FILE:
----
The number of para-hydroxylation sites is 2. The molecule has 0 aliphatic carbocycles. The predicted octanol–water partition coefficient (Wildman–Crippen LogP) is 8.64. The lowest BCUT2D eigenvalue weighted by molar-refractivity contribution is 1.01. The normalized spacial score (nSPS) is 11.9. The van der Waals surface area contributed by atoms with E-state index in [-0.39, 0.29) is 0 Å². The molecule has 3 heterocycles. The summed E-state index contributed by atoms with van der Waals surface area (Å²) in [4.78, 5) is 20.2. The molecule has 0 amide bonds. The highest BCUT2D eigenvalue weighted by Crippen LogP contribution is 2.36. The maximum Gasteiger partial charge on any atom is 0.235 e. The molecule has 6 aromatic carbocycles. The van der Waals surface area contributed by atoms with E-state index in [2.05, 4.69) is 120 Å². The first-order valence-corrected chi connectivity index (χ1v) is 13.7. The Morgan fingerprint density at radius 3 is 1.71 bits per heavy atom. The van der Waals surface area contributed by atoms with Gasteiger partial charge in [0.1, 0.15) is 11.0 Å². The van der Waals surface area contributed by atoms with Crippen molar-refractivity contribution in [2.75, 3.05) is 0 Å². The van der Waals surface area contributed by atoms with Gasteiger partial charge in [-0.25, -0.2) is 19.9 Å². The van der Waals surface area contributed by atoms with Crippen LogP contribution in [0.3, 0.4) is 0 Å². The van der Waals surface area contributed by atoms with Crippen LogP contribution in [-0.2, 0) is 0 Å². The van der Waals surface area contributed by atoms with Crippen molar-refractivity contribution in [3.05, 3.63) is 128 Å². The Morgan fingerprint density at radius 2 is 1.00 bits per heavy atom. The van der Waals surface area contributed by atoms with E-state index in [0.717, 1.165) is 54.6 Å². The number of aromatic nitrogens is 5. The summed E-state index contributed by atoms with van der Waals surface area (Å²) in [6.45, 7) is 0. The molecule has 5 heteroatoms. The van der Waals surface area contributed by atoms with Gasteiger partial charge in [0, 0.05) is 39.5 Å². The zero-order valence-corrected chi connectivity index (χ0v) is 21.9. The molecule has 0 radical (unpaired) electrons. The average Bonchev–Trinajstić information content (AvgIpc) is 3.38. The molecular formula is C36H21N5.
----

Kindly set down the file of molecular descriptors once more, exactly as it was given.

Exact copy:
The number of para-hydroxylation sites is 2. The molecule has 0 aliphatic carbocycles. The predicted octanol–water partition coefficient (Wildman–Crippen LogP) is 8.64. The lowest BCUT2D eigenvalue weighted by molar-refractivity contribution is 1.01. The normalized spacial score (nSPS) is 11.9. The van der Waals surface area contributed by atoms with E-state index in [-0.39, 0.29) is 0 Å². The molecule has 3 heterocycles. The summed E-state index contributed by atoms with van der Waals surface area (Å²) in [4.78, 5) is 20.2. The molecule has 0 amide bonds. The highest BCUT2D eigenvalue weighted by Crippen LogP contribution is 2.36. The maximum Gasteiger partial charge on any atom is 0.235 e. The molecule has 6 aromatic carbocycles. The van der Waals surface area contributed by atoms with E-state index in [2.05, 4.69) is 120 Å². The first-order valence-corrected chi connectivity index (χ1v) is 13.7. The Morgan fingerprint density at radius 3 is 1.71 bits per heavy atom. The van der Waals surface area contributed by atoms with Gasteiger partial charge in [0.1, 0.15) is 11.0 Å². The van der Waals surface area contributed by atoms with Crippen molar-refractivity contribution in [2.75, 3.05) is 0 Å². The van der Waals surface area contributed by atoms with Gasteiger partial charge in [-0.25, -0.2) is 19.9 Å². The van der Waals surface area contributed by atoms with Crippen LogP contribution in [0.3, 0.4) is 0 Å². The van der Waals surface area contributed by atoms with Crippen LogP contribution in [-0.2, 0) is 0 Å². The van der Waals surface area contributed by atoms with Crippen molar-refractivity contribution in [3.05, 3.63) is 128 Å². The Morgan fingerprint density at radius 2 is 1.00 bits per heavy atom. The van der Waals surface area contributed by atoms with E-state index in [0.717, 1.165) is 54.6 Å². The number of aromatic nitrogens is 5. The summed E-state index contributed by atoms with van der Waals surface area (Å²) in [6.45, 7) is 0. The molecule has 5 heteroatoms. The van der Waals surface area contributed by atoms with Gasteiger partial charge in [0, 0.05) is 39.5 Å². The zero-order valence-corrected chi connectivity index (χ0v) is 21.9. The molecule has 0 radical (unpaired) electrons. The average Bonchev–Trinajstić information content (AvgIpc) is 3.38. The molecular formula is C36H21N5.